I’ve judged quite a few cookoffs in the past few years. Casseroles, Cupcakes, Pie (twice!), the Bodega Challenge, Chili. All have been fun, inspiring, difficult and often hell the next day on the gastro-intestinal system. I mean our bodies aren’t used to eating that kind of variety of one food all at once!

The long road ahead at the 2009 Enids Apple pie cookoff

The long road ahead at the 2009 Enid's Apple pie cookoff

It may look easy to watch us judges up there tasting all the food, as the crowd drools in anticipation of being set free to eat the rest. It’s really hard. There were 53 pies entered last Saturday at the annual Enid’s Apple Pie contest. 53! That’s a LOT of pie. And truth be told, some of them were not very good. A few were downright inedible. 6 of us judges had to whittle down 53 pies (!) to find 3 winners. I certainly didn’t taste all of them, but probably tasted 20 of them. Even at only one bite of each, that’s a lot of pie for one sitting, and this was not a competitive eating event.

It’s always delicious, every cookoff has had its standouts, and to those people I say congratulations. I’ve helped some people, like Theo Peck, who won last year’s Casserole cookoff get into a whole world of cookoffs (he now plans his own and has an up and coming pate business) Others, like last year’s winner Sam Rio, came to the other side of the table this year to judge at Enid’s.

Some pointers for aspiring cookoff entrants:

1. Test your recipe first. If you’ve never made this pie before, make one a few days before and see if you like it. At the very least make a small one too that you can taste before you bring yours to the event. A previous cookoff winner came up to me at the Apple Pie contest and confessed that she didn’t think her pie was good enough to win so she left it at home (this shows restraint, and also saved me from having to eat another bite of pie).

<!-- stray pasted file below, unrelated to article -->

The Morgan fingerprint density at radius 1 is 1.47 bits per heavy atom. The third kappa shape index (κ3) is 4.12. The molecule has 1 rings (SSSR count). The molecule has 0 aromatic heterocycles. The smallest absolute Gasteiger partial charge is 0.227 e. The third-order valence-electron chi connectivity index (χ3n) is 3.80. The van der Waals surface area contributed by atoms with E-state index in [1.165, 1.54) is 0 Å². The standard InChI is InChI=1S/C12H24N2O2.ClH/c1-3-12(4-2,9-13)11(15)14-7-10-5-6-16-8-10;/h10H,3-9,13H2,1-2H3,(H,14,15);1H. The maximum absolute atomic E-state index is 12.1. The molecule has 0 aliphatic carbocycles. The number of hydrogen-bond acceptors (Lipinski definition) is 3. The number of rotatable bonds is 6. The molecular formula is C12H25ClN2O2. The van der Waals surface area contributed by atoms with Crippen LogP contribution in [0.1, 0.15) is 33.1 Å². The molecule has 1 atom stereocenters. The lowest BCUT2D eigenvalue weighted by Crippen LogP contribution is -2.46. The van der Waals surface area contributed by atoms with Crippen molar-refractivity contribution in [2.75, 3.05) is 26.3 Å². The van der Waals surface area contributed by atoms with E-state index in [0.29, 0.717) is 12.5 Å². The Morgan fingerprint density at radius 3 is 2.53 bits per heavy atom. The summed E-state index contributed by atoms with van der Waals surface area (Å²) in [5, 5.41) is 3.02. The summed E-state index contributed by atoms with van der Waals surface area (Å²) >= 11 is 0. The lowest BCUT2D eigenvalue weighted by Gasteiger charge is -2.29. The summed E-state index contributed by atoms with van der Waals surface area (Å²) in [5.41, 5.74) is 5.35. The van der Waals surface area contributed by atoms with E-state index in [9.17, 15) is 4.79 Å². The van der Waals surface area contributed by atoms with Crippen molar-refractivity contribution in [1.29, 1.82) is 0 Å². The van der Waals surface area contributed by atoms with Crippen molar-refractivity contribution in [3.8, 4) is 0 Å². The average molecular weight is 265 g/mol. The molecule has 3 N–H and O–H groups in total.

2. Make sure your food is cooked all the way through. This may seem obvious with how temperature crazy the USDA is about cooked meat, but at the pie contest the judges agreed unanimously that the most common problem with the pies was that they weren’t fully cooked, and undercooked crust is gross.

3. Signage is nice. I think it’s nice to know what’s in the dish. I’m not allergic to anything (but someone in the crowd might be) but more than that it can be a real surprise to take a bite of what you think is an apple pie and it actually a sausage pie (with apples).

4. Don’t ask why unless you really want to know. By the end of a cookoff the judges are in a food (and possibly alcohol) induced state of mania, and much like taking sodium-pentathol, will answer your questions about why your pie didn’t win with their true opinions. Don’t berate the judges. Sometimes its a fine line that makes the #1 pie win over #2. Some people hate cilantro. Some tastes just aren’t good. If you can take the criticism then ask away, but give us a break and have a good time. That’s the point!

5. Have fun! If it’s stressing you out to make the food and get to the cookoff, then relax and don’t do it. It’s not worth it, nobody’s bleeding, and nobody is getting a giant check with zeros too numerous to count at the end.It’s not worth the stress.

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